Monday, October 3, 2022

Small Steps toward Increased Faith


Luke 17:5-10

Proper 22 / Year C

The Apostles have been with Jesus for some time.  They have witnessed his miracles.  They have heard his profound teachings.  They have seen him challenge the corrupt establishment.  Each of his actions has been grounded in a captivating spirituality; enticing them from their homes and families and careers in order to follow Jesus from town to town and encounter to encounter. 

In today’s gospel reading the Apostles come to Jesus with a request: “Lord, increase our faith.”  “Help us to do what you do.”  That Luke says it is the Apostles who approach Jesus, not the broader, more diverse followers he calls ‘disciples’, is significant.  The Apostles are the ones who one day will be the leaders of the Early Church.  They will be the ones who travel much of the known world proclaiming Jesus as the Risen Lord.  They will be the ones who willingly welcome martyrdom rather than shrink back from their witness to the truth.

“Increase our faith.”  Jesus responds with two teachings.  First, he says if your faith is the size of just a tiny seed you will have the ability to uproot a tree and cast it into the sea.  Then he reminds them of the role of a servant who, after working in the field all day, still comes into the house and serves his master a meal; all the while believing he is doing merely what is required of him.

The image of the seed directs our attention not to the Red Sea-parting, spectacular acts of faith, but to the simple, basic, day-to-day encounters which come our way.  Your faith may be tested by the earthshaking events of your life, but it is built over time in small, perhaps imperceptible ways. 

Our prayers are with all of the people whose lives have been devasted by Hurricanes Fiona and Ian.  I cannot begin to imagine what they have endured, what they have lost, what they now bear, and what they will have to face.  If Jesus is right about faith being like a small seed than their challenges will have to be met one small step at a time.  They will have to be able to celebrate one small victory at a time.  Strong faith is able to detect God working in seemingly insignificant ways which, over time, redeem and transform the world. 

Today we celebrate St. Francis Day.  Now Francis did many fantastic things in his life.  He renounced his share of the family fortune and embraced a life of poverty.  He worked mightily to repair dilapidated church buildings across Europe.  He formed faith communities which changed and shaped the Western world; communities which thrive to this day.  He confronted corruption and apathy in the Church and initiated reforms bringing new life to a tired, crusty institution.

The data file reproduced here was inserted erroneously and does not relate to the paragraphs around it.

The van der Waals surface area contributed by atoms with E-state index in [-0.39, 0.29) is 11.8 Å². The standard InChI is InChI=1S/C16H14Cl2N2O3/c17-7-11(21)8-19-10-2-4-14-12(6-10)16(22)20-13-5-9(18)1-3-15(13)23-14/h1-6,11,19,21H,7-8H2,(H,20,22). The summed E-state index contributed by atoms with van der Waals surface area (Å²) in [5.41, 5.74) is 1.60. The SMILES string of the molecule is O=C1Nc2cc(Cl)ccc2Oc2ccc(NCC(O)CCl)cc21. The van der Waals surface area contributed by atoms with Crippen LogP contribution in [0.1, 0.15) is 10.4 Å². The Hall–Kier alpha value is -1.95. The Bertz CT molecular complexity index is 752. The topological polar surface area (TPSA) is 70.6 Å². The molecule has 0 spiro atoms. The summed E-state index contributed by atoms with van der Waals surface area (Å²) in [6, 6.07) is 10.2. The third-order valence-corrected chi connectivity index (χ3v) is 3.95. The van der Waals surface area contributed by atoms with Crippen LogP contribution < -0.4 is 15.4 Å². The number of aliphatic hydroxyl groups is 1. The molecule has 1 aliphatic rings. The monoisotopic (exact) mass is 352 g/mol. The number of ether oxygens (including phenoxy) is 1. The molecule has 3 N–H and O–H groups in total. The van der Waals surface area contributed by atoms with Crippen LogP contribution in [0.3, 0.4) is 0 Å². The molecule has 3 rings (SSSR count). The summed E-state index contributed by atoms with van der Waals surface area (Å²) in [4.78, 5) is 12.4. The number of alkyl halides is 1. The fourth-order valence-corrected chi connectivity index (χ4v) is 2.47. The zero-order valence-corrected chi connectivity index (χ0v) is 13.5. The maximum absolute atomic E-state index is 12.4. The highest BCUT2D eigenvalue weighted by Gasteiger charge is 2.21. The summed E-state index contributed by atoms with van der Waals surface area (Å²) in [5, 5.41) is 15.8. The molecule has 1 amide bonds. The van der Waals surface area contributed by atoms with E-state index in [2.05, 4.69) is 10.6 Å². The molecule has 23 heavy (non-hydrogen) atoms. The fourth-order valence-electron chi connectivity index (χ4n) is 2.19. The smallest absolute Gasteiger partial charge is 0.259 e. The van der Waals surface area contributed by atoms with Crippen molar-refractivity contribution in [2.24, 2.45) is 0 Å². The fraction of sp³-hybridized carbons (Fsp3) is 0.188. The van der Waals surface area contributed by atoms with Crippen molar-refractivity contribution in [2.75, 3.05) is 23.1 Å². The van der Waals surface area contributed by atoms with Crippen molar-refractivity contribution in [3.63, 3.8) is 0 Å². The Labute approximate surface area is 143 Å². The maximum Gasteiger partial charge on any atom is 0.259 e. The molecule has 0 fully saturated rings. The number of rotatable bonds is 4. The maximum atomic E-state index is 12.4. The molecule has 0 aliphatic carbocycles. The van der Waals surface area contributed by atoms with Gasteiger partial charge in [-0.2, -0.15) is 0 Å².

And given all these incredible things, what is it we remember most about Francis?  We remember he was kind to animals.  And we remember through his reference to brother sun and sister moon how Francis’ sense of spirituality was grounded in a vital connection with the beauty of nature.  Surely these are the smallest aspects of the great works he accomplished in life, but it is exactly their smallness which is most telling.

Every now and then, someone will say something to me like “I don’t know how a person can join the ordained ministry or become a missionary because I don’t have that kind of faith.”  I respond most people don’t seek ordination or a mission field because they have profound faith, but because they have a deep sense of being called by God.  I have heard colleagues describe fighting off the calling for a long time and never having peace until they embraced it.  I have never heard a colleague directly connect their ordination to having great faith.

Perhaps this surprises you, but it shouldn’t.  Faith is more closely related to the small acts than to a huge commitment.  Jesus said as much when he taught the person who is faithful in a little will also be faithful in much.  You increase your faith one small step at a time.

The story about the servant also says something significant about the ‘littleness’ of faith.  It suggests you build you faith not on the mountaintop, not in a great cathedral, not in the spectacular moment, but in the regular course of the daily round… where you live, in the common tasks you do, face-to-face with the people of your community.  It is formed and fashioned through attentiveness to others.  It is formed and fashioned by participation in community worship and perseverance in private prayer.  It is formed and fashioned through personal reflection.  It is formed and fashioned by applying what you know of the teachings of Christ to the mundane routines and unexpected encounters of your daily life.

Who among us wouldn’t want to have more faith?  Who among us doesn’t crave great personal reserves to draw upon when the chips are down?  Who among us wouldn’t like to have an inner strength which translates into profound outward action?  Jesus tells the Apostles their faith can grow, and will grow, if they commit themselves to doing it one small step at a time.